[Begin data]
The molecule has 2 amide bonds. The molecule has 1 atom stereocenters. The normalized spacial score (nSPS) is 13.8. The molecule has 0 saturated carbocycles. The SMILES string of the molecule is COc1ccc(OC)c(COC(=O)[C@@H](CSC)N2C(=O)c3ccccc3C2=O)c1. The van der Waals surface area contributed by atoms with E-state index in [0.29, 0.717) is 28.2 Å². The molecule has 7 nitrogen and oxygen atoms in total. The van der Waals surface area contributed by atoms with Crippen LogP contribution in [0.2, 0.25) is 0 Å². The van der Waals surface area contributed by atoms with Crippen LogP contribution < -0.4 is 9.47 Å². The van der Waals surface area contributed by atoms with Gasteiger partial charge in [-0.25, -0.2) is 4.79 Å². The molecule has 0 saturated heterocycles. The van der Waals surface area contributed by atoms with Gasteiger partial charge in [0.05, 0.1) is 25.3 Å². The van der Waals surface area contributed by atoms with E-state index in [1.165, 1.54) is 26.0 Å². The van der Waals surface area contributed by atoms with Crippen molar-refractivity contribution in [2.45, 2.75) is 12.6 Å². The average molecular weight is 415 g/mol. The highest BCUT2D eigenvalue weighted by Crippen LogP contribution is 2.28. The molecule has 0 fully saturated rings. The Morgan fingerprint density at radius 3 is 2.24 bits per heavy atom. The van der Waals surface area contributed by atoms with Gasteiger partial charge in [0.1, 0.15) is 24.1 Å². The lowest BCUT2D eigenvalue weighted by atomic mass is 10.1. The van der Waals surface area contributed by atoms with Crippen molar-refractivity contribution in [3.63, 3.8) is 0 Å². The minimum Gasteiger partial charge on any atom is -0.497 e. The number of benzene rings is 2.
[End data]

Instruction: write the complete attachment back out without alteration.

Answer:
The molecule has 2 amide bonds. The molecule has 1 atom stereocenters. The normalized spacial score (nSPS) is 13.8. The molecule has 0 saturated carbocycles. The SMILES string of the molecule is COc1ccc(OC)c(COC(=O)[C@@H](CSC)N2C(=O)c3ccccc3C2=O)c1. The van der Waals surface area contributed by atoms with E-state index in [0.29, 0.717) is 28.2 Å². The molecule has 7 nitrogen and oxygen atoms in total. The van der Waals surface area contributed by atoms with Crippen LogP contribution in [0.2, 0.25) is 0 Å². The van der Waals surface area contributed by atoms with Crippen LogP contribution < -0.4 is 9.47 Å². The van der Waals surface area contributed by atoms with Gasteiger partial charge in [-0.25, -0.2) is 4.79 Å². The molecule has 0 saturated heterocycles. The van der Waals surface area contributed by atoms with Gasteiger partial charge in [0.05, 0.1) is 25.3 Å². The van der Waals surface area contributed by atoms with E-state index in [1.165, 1.54) is 26.0 Å². The van der Waals surface area contributed by atoms with Crippen molar-refractivity contribution in [2.45, 2.75) is 12.6 Å². The average molecular weight is 415 g/mol. The highest BCUT2D eigenvalue weighted by Crippen LogP contribution is 2.28. The molecule has 0 fully saturated rings. The Morgan fingerprint density at radius 3 is 2.24 bits per heavy atom. The van der Waals surface area contributed by atoms with Gasteiger partial charge in [0.1, 0.15) is 24.1 Å². The lowest BCUT2D eigenvalue weighted by atomic mass is 10.1. The van der Waals surface area contributed by atoms with Crippen molar-refractivity contribution in [3.63, 3.8) is 0 Å². The minimum Gasteiger partial charge on any atom is -0.497 e. The number of benzene rings is 2.